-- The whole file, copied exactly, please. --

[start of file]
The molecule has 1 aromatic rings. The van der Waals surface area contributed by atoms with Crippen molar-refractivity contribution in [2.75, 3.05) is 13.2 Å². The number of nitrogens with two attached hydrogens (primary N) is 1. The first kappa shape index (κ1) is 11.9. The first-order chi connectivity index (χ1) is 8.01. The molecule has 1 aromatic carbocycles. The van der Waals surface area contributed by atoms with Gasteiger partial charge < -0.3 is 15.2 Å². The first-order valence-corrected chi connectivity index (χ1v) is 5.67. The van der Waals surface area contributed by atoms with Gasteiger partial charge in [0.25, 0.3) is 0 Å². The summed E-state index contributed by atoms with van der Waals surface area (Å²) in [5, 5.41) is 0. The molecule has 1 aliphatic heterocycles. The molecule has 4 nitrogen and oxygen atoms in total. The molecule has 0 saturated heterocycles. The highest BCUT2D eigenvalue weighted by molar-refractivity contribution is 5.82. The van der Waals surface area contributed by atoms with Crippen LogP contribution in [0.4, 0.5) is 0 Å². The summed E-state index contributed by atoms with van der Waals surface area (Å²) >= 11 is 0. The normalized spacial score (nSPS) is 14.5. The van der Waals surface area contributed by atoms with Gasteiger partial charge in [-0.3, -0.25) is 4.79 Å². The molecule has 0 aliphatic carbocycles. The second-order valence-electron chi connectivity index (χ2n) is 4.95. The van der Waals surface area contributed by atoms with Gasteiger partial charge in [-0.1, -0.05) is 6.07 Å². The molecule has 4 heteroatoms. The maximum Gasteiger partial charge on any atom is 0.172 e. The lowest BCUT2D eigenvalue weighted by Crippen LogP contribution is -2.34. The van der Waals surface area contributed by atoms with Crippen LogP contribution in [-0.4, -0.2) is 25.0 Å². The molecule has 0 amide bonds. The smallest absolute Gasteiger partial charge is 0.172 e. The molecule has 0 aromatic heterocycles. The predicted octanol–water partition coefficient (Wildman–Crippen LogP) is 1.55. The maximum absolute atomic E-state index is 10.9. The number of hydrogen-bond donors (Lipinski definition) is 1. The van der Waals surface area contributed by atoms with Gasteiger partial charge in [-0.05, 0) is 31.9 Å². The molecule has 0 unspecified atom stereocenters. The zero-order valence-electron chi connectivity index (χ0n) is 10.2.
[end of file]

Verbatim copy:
The molecule has 1 aromatic rings. The van der Waals surface area contributed by atoms with Crippen molar-refractivity contribution in [2.75, 3.05) is 13.2 Å². The number of nitrogens with two attached hydrogens (primary N) is 1. The first kappa shape index (κ1) is 11.9. The first-order chi connectivity index (χ1) is 8.01. The molecule has 1 aromatic carbocycles. The van der Waals surface area contributed by atoms with Gasteiger partial charge < -0.3 is 15.2 Å². The first-order valence-corrected chi connectivity index (χ1v) is 5.67. The van der Waals surface area contributed by atoms with Gasteiger partial charge in [0.25, 0.3) is 0 Å². The summed E-state index contributed by atoms with van der Waals surface area (Å²) in [5, 5.41) is 0. The molecule has 1 aliphatic heterocycles. The molecule has 4 nitrogen and oxygen atoms in total. The molecule has 0 saturated heterocycles. The highest BCUT2D eigenvalue weighted by molar-refractivity contribution is 5.82. The van der Waals surface area contributed by atoms with Crippen LogP contribution in [0.4, 0.5) is 0 Å². The summed E-state index contributed by atoms with van der Waals surface area (Å²) >= 11 is 0. The normalized spacial score (nSPS) is 14.5. The van der Waals surface area contributed by atoms with Gasteiger partial charge in [-0.3, -0.25) is 4.79 Å². The molecule has 0 aliphatic carbocycles. The second-order valence-electron chi connectivity index (χ2n) is 4.95. The van der Waals surface area contributed by atoms with Gasteiger partial charge in [-0.1, -0.05) is 6.07 Å². The molecule has 4 heteroatoms. The maximum Gasteiger partial charge on any atom is 0.172 e. The lowest BCUT2D eigenvalue weighted by Crippen LogP contribution is -2.34. The van der Waals surface area contributed by atoms with Crippen LogP contribution in [-0.4, -0.2) is 25.0 Å². The molecule has 0 amide bonds. The smallest absolute Gasteiger partial charge is 0.172 e. The molecule has 0 aromatic heterocycles. The predicted octanol–water partition coefficient (Wildman–Crippen LogP) is 1.55. The maximum absolute atomic E-state index is 10.9. The number of hydrogen-bond donors (Lipinski definition) is 1. The van der Waals surface area contributed by atoms with Gasteiger partial charge in [-0.05, 0) is 31.9 Å². The molecule has 0 unspecified atom stereocenters. The zero-order valence-electron chi connectivity index (χ0n) is 10.2.